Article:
depot at that placet,?) bim for some time.
Johnnie. Curtis surprised the clafs, ss-5
while thev were looking at tho smoke unusual ceieorauon.
from tho train at Fillmore by exclaming Rev. Henry Fiegenbaum of 1123 North
"Well sir, 1 can see my mother cooking Fifth street, celebrated his 80th birth-
dinner; way over there is the' house by day Wednesday night in a manner emi-
that bin tree! ' nently appropriate to his profession. He
We all looked but our eyes were not I presided at tho prayer meeting of the
well enough acquainted with Johnnie's German M. E. Church, Third and Robi-
home life to imagine his mother in the doux streets. The church was well filled
kitchen nt that time preparing "those with the members of the congregation,
pies, two kinds of potatoes," and the who showered their good wishes upon
other things that the Evangelist would the aged man of God. He has served
have mis-ed. had he said: "I pray thee as a minister of the German Methodist
have me excused " The class had quite I church for 5.1 years.
time keeping Edgar Ciampton from I The oldest members of the congrega-
mules coming three and four years oh),
at his farm 5 miles east of Savannah,
Mo., on Thursday, Oct. 31, 1901. Judge
Daily has ben breeding and raising the
finest mules in Xorthwrst Missouri, and
has his large farm 'overstocked. This
I stock must sell, nnd wdl interest men
who want good mules on easy terms or
Crnabed Sheila for Ponltrr.
Ovster and clam shells are easily
broken when heated in a stove. They
do not answer as well when ground as
when pounded, the rough, irregular
nieces bcinir preferred. The small
shells on the seashore are now col
lected and sold for poultry, and as they
"need no preparation, being in excel
lent form for use. they ar used by
a large number of poultrymen. here
shells cannot be obtained pounded
bones, old mortar, burned limestone.
chalk or wall plaster may be used.
A CHANCE FOR THE
BOY OR GIRL
Do you want to earn a beautiful watch? If so a little time and
energy will accomplish the result.
THE ECLIPSE U ITHE ECLIPSE
That is the name of this beautiful watch.
Given away FREE OF
CHAR6E with every
10 SUBSCRIBERS to
The Weekly Journal.
Given away FREE OF
CHARGE with every
10 SUBSCRIBERS ta
The Weekly Jeiraal.
OUR PROPOSITION Anv or C'rl who Wl" s" r,,r 03 Ten sub
senptions to The Kansas City Weekly Journal
at the regukirsulistription price of 25c per year each. Making a total of
,pu. anu senu us tlie names and addresses, together with the
will mail to him or her, postage prepaii. one, "Eclipse'
10 monev, wo
watch as described
The "Eclipse" watch is a. beauty! Gun metal finish: stem wind and
stem fet, open face. Tho "Eclipf-o" is a watch that is a credit to anv-onn
to carry as a timepiece.
Now. boys and girls, hero is your chance. Seo your neiehbors. your
rnends, your relatives, and get them to subscrilw for the Weeklv Journal.
It will only take a littlo while to secure a list of ten subscripts and earn
this beautiful watch we assure you is well worth the effort.
Make yonr rmittuucc by Money Order or
Draft and address all communications to
old main line, therw art ntx irini. 114
and 113 runnu g a follow?:
No. 114 daily except Suiulnv fn m
Coantou to St. Josvi.h via Ktliaiiv
Junction, Grant City ami Allg Jiioi:-
tion. leaving Clittritor, 5:45 ,m.. arriv
ing St. Joseph 12:3u roor . mnkirg ci n
nections al Si. Joarph with voutb boui l.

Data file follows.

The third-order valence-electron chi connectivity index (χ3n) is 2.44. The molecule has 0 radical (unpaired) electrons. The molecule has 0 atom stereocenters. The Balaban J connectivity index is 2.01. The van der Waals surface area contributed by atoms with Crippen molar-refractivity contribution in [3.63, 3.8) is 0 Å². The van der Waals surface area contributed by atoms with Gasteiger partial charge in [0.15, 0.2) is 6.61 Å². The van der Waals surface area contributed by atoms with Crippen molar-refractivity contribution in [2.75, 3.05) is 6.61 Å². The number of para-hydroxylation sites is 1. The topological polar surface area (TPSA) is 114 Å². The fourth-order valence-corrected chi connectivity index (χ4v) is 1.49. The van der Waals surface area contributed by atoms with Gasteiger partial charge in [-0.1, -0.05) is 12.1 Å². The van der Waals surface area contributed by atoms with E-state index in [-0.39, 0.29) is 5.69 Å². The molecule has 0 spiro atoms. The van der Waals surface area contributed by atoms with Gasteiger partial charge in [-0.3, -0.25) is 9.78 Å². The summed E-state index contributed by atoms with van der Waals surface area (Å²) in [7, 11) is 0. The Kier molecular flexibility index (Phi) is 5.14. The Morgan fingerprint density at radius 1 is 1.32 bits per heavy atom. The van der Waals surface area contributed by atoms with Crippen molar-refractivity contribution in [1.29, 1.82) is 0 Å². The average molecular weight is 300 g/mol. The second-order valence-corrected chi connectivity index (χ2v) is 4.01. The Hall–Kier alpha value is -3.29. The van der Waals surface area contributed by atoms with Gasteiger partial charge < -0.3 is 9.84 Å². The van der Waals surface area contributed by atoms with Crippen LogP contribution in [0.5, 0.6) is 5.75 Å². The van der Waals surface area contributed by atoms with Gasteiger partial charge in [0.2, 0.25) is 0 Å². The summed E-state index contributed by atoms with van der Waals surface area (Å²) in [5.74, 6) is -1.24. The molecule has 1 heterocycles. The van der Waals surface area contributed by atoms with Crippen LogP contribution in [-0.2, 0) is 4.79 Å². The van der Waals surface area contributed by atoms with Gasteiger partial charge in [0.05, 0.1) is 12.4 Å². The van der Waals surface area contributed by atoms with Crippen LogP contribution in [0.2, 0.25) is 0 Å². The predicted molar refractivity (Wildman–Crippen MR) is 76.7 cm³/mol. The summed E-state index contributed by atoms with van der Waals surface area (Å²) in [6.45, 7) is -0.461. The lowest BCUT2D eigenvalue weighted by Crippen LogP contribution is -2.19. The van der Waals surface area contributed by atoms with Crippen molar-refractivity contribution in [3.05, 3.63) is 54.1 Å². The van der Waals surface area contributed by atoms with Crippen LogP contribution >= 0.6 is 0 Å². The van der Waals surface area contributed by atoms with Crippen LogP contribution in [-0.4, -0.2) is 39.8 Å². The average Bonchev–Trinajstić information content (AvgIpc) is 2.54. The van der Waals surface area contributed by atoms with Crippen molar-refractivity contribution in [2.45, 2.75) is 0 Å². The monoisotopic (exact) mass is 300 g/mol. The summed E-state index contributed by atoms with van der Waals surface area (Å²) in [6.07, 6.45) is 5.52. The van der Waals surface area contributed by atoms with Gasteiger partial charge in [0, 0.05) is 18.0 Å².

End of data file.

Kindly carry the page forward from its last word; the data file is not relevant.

iratu of tlie K. a ht.J. &. C. B No. 20.
North bound train from Kui.vto.Cii.
No. 15 and 21 connect at St. Jotepli with
O. U. AQ. traiu No. 113 leaving St.
Joseph daily except Sunday it 2:45 p.
ro., running north via Albany Junction
Grant City and Bethany Junction, ar
riving Chariton 9:30 d. m.
L. W. Wakiut.
General Passenger Agent.
Digests what yoa eat.
It art! ficlall v dlzeststhe food and aid
Nature in strengthening and recon
structing the exhausted dlgestito or
on. and tonic. No otber preparation
uti approach It In eflclency. It in
itiintly relieves and permanently rare
"ynK!sia, Indigesticn, Heartbarn,
'lutulence, Sour Stomach, Hausea,
ck IIcadacbe,Gastragia,CraBpa aarl
! other resultsof imperfect digestion.
:iT3V.andfl. IjUBealtecoataJaatH tUBe
eill sUe. Book all abunld japepala Ileal rear
-pared by E. C. DeWITT CO.. Chlcag
Slod by S. W. AIKEN Oregon. Mo.
M CUICUlfTEK'!t KNCU8H
U HICD IM wunk team mm
MUvHUa. TakeMotaa. fllai'
raagn aalMltailaa mm XaiMa
aaaH. ay jmt irwiiAa4lla
wmmt i !rOUn. Tlarid
lara aiall. vi
America's REST TeimhU?l"
aaaaaaaBaaBWSaaar aaaa aw - ' - -
Consistently Republican- -Always.
News from all parts of the world Well written,
original stories Answers to queries on all subjects
Articles on Health, the Home, New Books, and on
Work About the Farm and Garden.
KANSAS CITY, MO.
$1080 eifER AWJIY
.Xt:.itn j.'O.NTIir.V. .aKrica-afi
at inline" x&o l-dgrr Mamtty la;
paaucaoaa, praicu ca mam papar,
ana ta oaaara. aad laumta all
mmm. AU aaaaarlaara tmj twt w
waa aaaa-aaa aaaaaamaaaaBar af aaaaaaak
XjaaalaV DaVaBaa SkaV Sbb
TBI Weekly Inter Ocean
The INTER OCEAX is a member of the Associated
Press and also is the only Western newspaper receiving
the combined telegiaphic and cable news matter of both
the New York Sun and New York World respectively
besides daily reports from over 2.000 special correspond
ents throughout the country. No pen can tell morefullv
WHY it is the BEST on earth.
02 TWELVE-PAGE PAPERS 52
Brim full of nrwv Inun evcr where
and a perfect feast l tial maltrr.
The Kansas City Daily and Sunday Times
Prints All of the News of All the World All the Time.
Three Months.$1.00 - - $4.00 Per Year --In Advance
Daily (except Sunday)M.$3.00 Per Year - - In Advance
Government approval rani fee cUhrcrr null box ghraa ImwMi
THE KANSAS CITY WEEKLY TIMES.
25 Cents Per Year in Advance,
Gives more accurate news and fadornutkn than any other
Metropolitan Weekly in tneWest Addres all cacvnaoIcatfcMulo
the Business Department Kansas Gty ThneaV Kanaas Qty Mo.
PLEASE CALL AT THIS OFFICE FO CLVBMM RATES.
arlrr nnd ksI n-)uitti.vn in ,arh Mad
thlo,nnt rr)ilitT,l)t,rrrrr.riilan4 i
olil rtaMllio.t htaU1h Sti(hp h.ir ,f .
rxjnM .i.1.1il!vril, a!! r- in 4t ntH
tlrliii"arliiyrttrvrt (mm tr-l r!W. Ilr.
and rarrici" f,rrnlhr.il rnwvv!. ICi'f.
rrT0'i. r nrv'-K"ifM MaarM
Vrtop,-. ManaaVf. SKtNmrfx tfcllhl'iw.
Caait lii tiarni aW
Br m m xm
ATTORNEYS AT LAW
Office up HtAlrn in VaaBaMkirk